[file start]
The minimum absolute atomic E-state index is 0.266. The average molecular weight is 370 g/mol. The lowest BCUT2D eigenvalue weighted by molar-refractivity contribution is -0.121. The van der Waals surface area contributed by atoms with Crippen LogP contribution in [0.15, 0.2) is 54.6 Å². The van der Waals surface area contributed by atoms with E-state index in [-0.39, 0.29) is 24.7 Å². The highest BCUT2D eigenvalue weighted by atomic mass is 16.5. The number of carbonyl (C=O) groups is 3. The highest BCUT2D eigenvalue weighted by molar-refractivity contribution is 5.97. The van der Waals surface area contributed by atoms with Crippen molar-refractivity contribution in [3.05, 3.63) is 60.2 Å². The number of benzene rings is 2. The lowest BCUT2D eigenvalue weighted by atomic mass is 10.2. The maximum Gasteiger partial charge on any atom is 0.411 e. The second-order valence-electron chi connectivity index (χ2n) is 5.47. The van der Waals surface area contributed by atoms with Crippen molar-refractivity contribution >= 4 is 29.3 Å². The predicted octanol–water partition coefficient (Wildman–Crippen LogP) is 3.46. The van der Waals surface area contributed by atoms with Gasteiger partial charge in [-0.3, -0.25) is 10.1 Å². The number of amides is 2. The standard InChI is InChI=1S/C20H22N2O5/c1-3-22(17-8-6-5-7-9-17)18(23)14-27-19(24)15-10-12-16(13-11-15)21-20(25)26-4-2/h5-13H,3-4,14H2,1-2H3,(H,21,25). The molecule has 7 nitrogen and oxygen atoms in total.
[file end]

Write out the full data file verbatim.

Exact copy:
The minimum absolute atomic E-state index is 0.266. The average molecular weight is 370 g/mol. The lowest BCUT2D eigenvalue weighted by molar-refractivity contribution is -0.121. The van der Waals surface area contributed by atoms with Crippen LogP contribution in [0.15, 0.2) is 54.6 Å². The van der Waals surface area contributed by atoms with E-state index in [-0.39, 0.29) is 24.7 Å². The highest BCUT2D eigenvalue weighted by atomic mass is 16.5. The number of carbonyl (C=O) groups is 3. The highest BCUT2D eigenvalue weighted by molar-refractivity contribution is 5.97. The van der Waals surface area contributed by atoms with Crippen molar-refractivity contribution in [3.05, 3.63) is 60.2 Å². The number of benzene rings is 2. The lowest BCUT2D eigenvalue weighted by atomic mass is 10.2. The maximum Gasteiger partial charge on any atom is 0.411 e. The second-order valence-electron chi connectivity index (χ2n) is 5.47. The van der Waals surface area contributed by atoms with Crippen molar-refractivity contribution >= 4 is 29.3 Å². The predicted octanol–water partition coefficient (Wildman–Crippen LogP) is 3.46. The van der Waals surface area contributed by atoms with Gasteiger partial charge in [-0.3, -0.25) is 10.1 Å². The number of amides is 2. The standard InChI is InChI=1S/C20H22N2O5/c1-3-22(17-8-6-5-7-9-17)18(23)14-27-19(24)15-10-12-16(13-11-15)21-20(25)26-4-2/h5-13H,3-4,14H2,1-2H3,(H,21,25). The molecule has 7 nitrogen and oxygen atoms in total.